Posts Tagged 'Buddhism'

From West Coast, McLennan explores religious expansion

From West Coast, McLennan explores religious expansion

The Rev. Scotty McLennan, the dean for religious life at Stanford University, will examine the role of religion in the American West, specifically in California, the state he’s lived in for the last 14 years. He will give his lecture, titled “Religious Pluralism in the Developing American West,” at 2 p.m. today in the Hall of Philosophy.

Compassion key to ease suffering, Armstrong says

Compassion key to ease suffering, Armstrong says

T.S. Eliot wrote in the poem “Ash Wednesday,” “Because I cannot hope to turn again,/ Consequently I rejoice, having to construct something/ Upon which to rejoice.”

Karen Armstrong’s livelihood as an author of books on world religions is what she has constructed to find happiness. She was a Catholic nun before attempting teaching and even television broadcasting. These careers all ended disastrously.

Yuen to lecture on combating unhappiness with meditative practice

Yuen to lecture on combating unhappiness with meditative practice

To Elaine Yuen, knitting is the perfect companion to Buddhism. She sees the careful concentration and synchronization between the brain’s left and right sides as a perfect way to experience meditation — stitch by stitch.

Yuen has been a Shambhala Buddhist practitioner since the early 1970s. Her “Contemplative Knitting” class at the Shambhala Meditation Center of New York is one way she has worked to apply Buddhist teachings to contemporary life.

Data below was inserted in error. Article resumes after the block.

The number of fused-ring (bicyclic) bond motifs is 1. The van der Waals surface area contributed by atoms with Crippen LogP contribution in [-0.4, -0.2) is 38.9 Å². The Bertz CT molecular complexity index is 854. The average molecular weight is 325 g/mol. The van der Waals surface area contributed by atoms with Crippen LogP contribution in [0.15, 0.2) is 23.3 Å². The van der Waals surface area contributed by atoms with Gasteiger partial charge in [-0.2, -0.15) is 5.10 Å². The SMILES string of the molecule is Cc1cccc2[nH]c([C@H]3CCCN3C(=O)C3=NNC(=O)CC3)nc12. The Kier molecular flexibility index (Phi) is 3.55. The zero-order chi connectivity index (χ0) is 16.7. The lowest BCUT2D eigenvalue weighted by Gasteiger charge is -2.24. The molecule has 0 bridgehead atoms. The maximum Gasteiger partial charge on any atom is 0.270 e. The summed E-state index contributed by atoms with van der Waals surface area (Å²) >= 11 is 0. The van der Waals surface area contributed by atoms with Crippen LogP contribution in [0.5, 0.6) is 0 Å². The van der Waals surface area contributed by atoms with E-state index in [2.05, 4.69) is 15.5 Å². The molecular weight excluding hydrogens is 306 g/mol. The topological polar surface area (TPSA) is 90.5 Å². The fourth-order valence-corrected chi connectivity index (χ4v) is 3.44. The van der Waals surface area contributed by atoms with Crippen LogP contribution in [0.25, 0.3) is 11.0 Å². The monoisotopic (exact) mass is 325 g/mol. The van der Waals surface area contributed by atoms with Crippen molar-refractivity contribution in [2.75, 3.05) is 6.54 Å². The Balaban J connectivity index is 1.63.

Hindu, Buddhist, Jain scholars offer Responses to ‘Journey of the Universe’

Hindu, Buddhist, Jain scholars offer Responses to ‘Journey of the Universe’

At Thursday’s Interfaith Lecture, three scholars representing the Eastern religions of Hinduism, Buddhism and Jainism gave their responses to the film “Journey of the Universe.” The film sought to integrate modern science with the wisdom traditions of the world to inspire people to have a new and sustainable relationship with the earth.
The three scholars were David Haberman, representing Hinduism; Christopher Ives, Buddhism; and Christopher Chapple, Jainism.

Halifax: Personal stabilization key to avoiding elected numbness

Halifax: Personal stabilization key to avoiding elected numbness

At 3:15 p.m. Wednesday afternoon, a profound stillness swept through the Hall of Philosophy as Roshi Joan Halifax led the audience through a meditation that touched on death, grief and acceptance.

In the third installment of Week Three’s series based on the theme “Krista Tippett and Friends who Inspire, Commit, Act,” Halifax sat down with radio host and producer Tippett during the 2 p.m. Interfaith Lecture and discussed her life, Buddhist faith, inspirations and the vast and human concepts of death, compassion, grief — and neuroscience.

Halifax is a medical anthropologist and founder and abbot of the Upaya Zen Center. For the past 40 years, she has helped the dying and their families comprehend and grasp the reality of death and the rituals and feelings that go with the experience of dying. She has studied and written on topics such as death and compassion.

“Her wisdom about dying is informed by her wisdom about living,” Tippett said.

Halifax, Tippett discuss painful truths of death, impermanence of life

Halifax, Tippett discuss painful truths of death, impermanence of life

Joan Halifax has helped people die for more than 40 years.

Halifax, a self-described “midwife to the dying,” is a medical anthropologist and Buddhist teacher, or roshi, who works with dying people and their families. She works to reduce the physical, psychological, social and spiritual pain of death.

She will join radio producer and host Krista Tippett for a conversation about death as a part of life at 2 p.m. today in the Hall of Philosophy.

Tippett interviewed Halifax in the early years of her nationally syndicated radio program “On Being,” and she said she has wanted to come back to Halifax for years because their first conversation helped so many people.